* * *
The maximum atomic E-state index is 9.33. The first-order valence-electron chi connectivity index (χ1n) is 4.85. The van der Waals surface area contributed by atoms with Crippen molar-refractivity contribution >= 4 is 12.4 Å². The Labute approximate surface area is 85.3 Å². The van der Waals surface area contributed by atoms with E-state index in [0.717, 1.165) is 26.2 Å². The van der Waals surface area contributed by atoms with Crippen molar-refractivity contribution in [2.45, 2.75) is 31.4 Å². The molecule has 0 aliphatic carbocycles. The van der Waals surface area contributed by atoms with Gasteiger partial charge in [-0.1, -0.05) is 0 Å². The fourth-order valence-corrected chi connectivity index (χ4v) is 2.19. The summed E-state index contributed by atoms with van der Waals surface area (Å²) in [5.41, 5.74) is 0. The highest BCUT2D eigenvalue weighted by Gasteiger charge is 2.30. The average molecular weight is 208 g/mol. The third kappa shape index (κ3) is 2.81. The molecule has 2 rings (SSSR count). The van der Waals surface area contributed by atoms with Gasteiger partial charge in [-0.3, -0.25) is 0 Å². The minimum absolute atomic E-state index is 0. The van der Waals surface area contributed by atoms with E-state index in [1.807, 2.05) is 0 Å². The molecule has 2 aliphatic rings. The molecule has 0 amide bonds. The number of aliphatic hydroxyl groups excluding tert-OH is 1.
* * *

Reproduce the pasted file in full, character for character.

The maximum atomic E-state index is 9.33. The first-order valence-electron chi connectivity index (χ1n) is 4.85. The van der Waals surface area contributed by atoms with Crippen molar-refractivity contribution >= 4 is 12.4 Å². The Labute approximate surface area is 85.3 Å². The van der Waals surface area contributed by atoms with E-state index in [0.717, 1.165) is 26.2 Å². The van der Waals surface area contributed by atoms with Crippen molar-refractivity contribution in [2.45, 2.75) is 31.4 Å². The molecule has 0 aliphatic carbocycles. The van der Waals surface area contributed by atoms with Gasteiger partial charge in [-0.1, -0.05) is 0 Å². The fourth-order valence-corrected chi connectivity index (χ4v) is 2.19. The summed E-state index contributed by atoms with van der Waals surface area (Å²) in [5.41, 5.74) is 0. The highest BCUT2D eigenvalue weighted by Gasteiger charge is 2.30. The average molecular weight is 208 g/mol. The third kappa shape index (κ3) is 2.81. The molecule has 2 rings (SSSR count). The van der Waals surface area contributed by atoms with Gasteiger partial charge in [-0.3, -0.25) is 0 Å². The minimum absolute atomic E-state index is 0. The van der Waals surface area contributed by atoms with E-state index in [1.807, 2.05) is 0 Å². The molecule has 2 aliphatic rings. The molecule has 0 amide bonds. The number of aliphatic hydroxyl groups excluding tert-OH is 1.